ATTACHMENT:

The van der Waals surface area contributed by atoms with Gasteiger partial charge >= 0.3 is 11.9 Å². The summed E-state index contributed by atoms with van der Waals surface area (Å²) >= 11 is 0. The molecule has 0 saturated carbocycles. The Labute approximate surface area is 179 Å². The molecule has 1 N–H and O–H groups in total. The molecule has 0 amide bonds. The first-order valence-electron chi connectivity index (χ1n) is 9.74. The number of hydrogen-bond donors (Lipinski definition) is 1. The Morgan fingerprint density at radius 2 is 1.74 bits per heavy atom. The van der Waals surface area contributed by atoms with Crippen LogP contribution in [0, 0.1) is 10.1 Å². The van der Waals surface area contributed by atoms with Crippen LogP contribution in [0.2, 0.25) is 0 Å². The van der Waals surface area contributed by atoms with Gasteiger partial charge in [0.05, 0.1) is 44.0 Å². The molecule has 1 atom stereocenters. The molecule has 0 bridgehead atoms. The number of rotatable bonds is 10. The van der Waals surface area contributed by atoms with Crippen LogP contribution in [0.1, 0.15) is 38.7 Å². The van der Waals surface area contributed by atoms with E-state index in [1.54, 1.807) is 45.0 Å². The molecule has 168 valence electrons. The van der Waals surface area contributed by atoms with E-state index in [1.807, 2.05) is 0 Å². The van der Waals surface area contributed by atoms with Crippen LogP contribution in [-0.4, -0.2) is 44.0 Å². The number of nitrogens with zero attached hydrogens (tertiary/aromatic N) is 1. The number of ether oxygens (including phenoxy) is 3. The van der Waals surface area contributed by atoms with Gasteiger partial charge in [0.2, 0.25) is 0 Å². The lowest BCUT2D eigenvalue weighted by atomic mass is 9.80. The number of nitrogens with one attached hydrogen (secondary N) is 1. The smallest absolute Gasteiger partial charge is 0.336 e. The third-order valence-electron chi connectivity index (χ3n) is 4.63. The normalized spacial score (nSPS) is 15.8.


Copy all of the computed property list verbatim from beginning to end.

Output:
The van der Waals surface area contributed by atoms with Gasteiger partial charge >= 0.3 is 11.9 Å². The summed E-state index contributed by atoms with van der Waals surface area (Å²) >= 11 is 0. The molecule has 0 saturated carbocycles. The Labute approximate surface area is 179 Å². The molecule has 1 N–H and O–H groups in total. The molecule has 0 amide bonds. The first-order valence-electron chi connectivity index (χ1n) is 9.74. The number of hydrogen-bond donors (Lipinski definition) is 1. The Morgan fingerprint density at radius 2 is 1.74 bits per heavy atom. The van der Waals surface area contributed by atoms with Crippen LogP contribution in [0, 0.1) is 10.1 Å². The van der Waals surface area contributed by atoms with Crippen LogP contribution in [0.2, 0.25) is 0 Å². The van der Waals surface area contributed by atoms with Gasteiger partial charge in [0.05, 0.1) is 44.0 Å². The molecule has 1 atom stereocenters. The molecule has 0 bridgehead atoms. The number of rotatable bonds is 10. The van der Waals surface area contributed by atoms with Crippen LogP contribution in [0.1, 0.15) is 38.7 Å². The van der Waals surface area contributed by atoms with E-state index in [1.54, 1.807) is 45.0 Å². The molecule has 168 valence electrons. The van der Waals surface area contributed by atoms with E-state index in [1.807, 2.05) is 0 Å². The van der Waals surface area contributed by atoms with Crippen LogP contribution in [-0.4, -0.2) is 44.0 Å². The number of nitrogens with zero attached hydrogens (tertiary/aromatic N) is 1. The number of ether oxygens (including phenoxy) is 3. The van der Waals surface area contributed by atoms with Gasteiger partial charge in [0.2, 0.25) is 0 Å². The lowest BCUT2D eigenvalue weighted by atomic mass is 9.80. The number of nitrogens with one attached hydrogen (secondary N) is 1. The smallest absolute Gasteiger partial charge is 0.336 e. The third-order valence-electron chi connectivity index (χ3n) is 4.63. The normalized spacial score (nSPS) is 15.8.